Edition: Paperback, 528 pages
Published by: Simon & Schuster Children’s, 3rd May 2016
Genre: Contemporary, Fiction, Realistic Fiction, Romance, Young Adult
Rating: 3 stars
Completed: 30th July 2016
Andie had it all planned out.
When you are a politician’s daughter who’s pretty much raised yourself, you learn everything can be planned or spun, or both. Especially your future.
Important internship? Check.
Amazing friends? Check.
Guys? Check (as long as we’re talking no more than three weeks).
But that was before the scandal. Before having to be in the same house with her dad. Before walking an insane number of dogs. That was before Clark and those few months that might change her whole life.
Because here’s the thing—if everything’s planned out, you can never find the unexpected.
And where’s the fun in that?
The Unexpected Everything centres on our main character Andie, who is the daughter of an important Congressman. Andie has everything planned out for the summer and Andie always plans to stick to a plan. Andie is a very smart and logical character. She’s independent and a straight-A student who has a pre-med internship lined up for her but everything comes crashing down when her father is involved in a political scandal. This causes her summer plans to inevitably change and finds herself walking a lot of dogs and also meeting a boy named Clark.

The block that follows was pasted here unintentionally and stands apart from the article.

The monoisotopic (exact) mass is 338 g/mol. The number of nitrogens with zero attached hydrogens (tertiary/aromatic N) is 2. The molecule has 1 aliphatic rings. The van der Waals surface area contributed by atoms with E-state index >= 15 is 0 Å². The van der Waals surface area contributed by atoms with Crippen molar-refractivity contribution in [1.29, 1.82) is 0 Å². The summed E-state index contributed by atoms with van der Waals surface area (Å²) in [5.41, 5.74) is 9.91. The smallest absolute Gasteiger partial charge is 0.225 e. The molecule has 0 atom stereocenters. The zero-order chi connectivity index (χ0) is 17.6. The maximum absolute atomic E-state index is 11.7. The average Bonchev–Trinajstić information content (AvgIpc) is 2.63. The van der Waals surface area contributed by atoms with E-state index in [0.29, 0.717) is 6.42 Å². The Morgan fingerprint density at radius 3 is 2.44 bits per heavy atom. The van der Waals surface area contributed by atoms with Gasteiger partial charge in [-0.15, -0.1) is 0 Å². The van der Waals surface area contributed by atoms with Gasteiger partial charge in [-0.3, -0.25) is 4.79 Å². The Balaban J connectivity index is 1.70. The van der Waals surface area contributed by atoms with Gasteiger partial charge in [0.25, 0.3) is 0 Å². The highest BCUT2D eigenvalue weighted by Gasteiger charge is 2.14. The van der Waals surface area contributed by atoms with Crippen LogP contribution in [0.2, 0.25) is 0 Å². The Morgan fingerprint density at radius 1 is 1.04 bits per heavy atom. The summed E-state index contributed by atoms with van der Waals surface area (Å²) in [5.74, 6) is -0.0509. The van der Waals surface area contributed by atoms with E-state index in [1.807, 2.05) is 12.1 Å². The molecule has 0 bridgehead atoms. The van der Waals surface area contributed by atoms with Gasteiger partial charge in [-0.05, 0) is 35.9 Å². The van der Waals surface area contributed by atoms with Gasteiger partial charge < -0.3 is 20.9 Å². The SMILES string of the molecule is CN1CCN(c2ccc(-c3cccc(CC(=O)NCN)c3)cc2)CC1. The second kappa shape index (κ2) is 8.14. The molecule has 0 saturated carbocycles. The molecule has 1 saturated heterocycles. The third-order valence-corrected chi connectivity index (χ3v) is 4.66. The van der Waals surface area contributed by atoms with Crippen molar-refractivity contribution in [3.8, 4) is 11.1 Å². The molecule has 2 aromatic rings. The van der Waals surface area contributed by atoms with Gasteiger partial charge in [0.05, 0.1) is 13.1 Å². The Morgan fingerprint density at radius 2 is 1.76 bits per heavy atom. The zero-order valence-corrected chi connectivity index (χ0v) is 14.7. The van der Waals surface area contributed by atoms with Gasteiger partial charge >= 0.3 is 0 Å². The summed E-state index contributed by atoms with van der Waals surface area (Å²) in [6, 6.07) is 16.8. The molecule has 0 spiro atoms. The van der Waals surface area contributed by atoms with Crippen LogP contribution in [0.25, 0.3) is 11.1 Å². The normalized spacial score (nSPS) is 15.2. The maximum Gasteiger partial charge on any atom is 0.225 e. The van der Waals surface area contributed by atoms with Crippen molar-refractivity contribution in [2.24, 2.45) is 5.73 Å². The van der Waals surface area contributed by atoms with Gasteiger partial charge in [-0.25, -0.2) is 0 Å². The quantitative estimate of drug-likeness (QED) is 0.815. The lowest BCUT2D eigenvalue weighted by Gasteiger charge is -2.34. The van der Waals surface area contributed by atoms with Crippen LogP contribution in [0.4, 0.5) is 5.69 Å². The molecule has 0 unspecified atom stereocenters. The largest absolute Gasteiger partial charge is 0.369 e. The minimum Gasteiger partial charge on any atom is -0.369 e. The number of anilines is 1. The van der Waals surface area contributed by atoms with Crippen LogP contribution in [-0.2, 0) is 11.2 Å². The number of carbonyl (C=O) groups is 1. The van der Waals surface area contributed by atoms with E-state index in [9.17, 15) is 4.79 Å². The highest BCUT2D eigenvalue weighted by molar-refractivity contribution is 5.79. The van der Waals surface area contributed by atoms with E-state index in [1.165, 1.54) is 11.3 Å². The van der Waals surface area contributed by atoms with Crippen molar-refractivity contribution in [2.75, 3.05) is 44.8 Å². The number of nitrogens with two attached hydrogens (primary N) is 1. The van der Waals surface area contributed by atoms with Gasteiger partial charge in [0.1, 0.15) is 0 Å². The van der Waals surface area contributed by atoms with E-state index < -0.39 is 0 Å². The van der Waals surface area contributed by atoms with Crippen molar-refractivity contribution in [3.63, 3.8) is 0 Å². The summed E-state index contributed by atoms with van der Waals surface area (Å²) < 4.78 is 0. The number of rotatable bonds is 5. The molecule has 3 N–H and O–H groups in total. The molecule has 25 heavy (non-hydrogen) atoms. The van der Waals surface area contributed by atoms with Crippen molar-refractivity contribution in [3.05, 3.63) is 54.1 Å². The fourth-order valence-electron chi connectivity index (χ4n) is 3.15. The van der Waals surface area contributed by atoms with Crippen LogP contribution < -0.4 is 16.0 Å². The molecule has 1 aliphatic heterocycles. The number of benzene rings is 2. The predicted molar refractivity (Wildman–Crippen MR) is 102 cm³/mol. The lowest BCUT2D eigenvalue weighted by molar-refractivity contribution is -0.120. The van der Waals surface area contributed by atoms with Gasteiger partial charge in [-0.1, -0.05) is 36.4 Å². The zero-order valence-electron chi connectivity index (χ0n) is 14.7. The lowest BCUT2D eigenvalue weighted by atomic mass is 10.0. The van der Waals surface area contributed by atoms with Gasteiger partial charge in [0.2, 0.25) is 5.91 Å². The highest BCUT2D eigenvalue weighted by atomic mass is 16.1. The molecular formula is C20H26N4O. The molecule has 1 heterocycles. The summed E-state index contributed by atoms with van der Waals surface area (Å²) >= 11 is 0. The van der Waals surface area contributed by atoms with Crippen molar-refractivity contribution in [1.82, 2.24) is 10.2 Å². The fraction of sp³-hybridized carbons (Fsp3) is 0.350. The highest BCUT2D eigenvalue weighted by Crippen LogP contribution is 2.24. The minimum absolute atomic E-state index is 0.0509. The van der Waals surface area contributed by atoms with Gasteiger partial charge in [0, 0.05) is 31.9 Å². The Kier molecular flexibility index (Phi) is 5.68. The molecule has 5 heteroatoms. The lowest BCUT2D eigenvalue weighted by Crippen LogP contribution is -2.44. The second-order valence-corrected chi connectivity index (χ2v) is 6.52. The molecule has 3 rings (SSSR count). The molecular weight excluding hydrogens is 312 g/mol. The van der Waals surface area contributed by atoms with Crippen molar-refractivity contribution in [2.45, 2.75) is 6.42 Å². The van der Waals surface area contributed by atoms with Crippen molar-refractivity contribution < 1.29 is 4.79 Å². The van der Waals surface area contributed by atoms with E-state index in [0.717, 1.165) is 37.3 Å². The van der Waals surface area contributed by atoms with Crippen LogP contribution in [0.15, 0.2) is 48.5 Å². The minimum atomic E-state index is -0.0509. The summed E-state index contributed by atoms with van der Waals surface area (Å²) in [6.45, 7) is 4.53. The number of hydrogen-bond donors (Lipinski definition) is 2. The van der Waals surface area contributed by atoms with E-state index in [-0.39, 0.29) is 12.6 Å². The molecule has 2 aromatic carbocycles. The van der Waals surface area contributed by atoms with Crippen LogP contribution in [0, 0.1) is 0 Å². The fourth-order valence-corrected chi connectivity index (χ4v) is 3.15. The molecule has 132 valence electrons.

This is only just my second Morgan Matson read and what I like about her books is that she does a great job of balancing serious issues with fun, summer themes. It also focuses on genuine friendship and family, giving the story a more emotional impact, than just it being about a boy.
Andie’s dad’s life revolves around his work and this affected her because she wasn’t allowed to do things (like drinking and partying hard) that would make her dad look bad. In a way Andie’s dad neglected her because he hasn’t been a father to her in the last five years, following the death of her mum. After Andie’s outburst, it was nice to see her dad wanting to fix the problem (he calls it a strategy, funnily enough!) he acknowledges that he needs to spend more time with his daughter. Some of my favourite scenes were Andie bonding with her dad, spending time eating dinners and watching movies together. I loved reading that aspect of the story.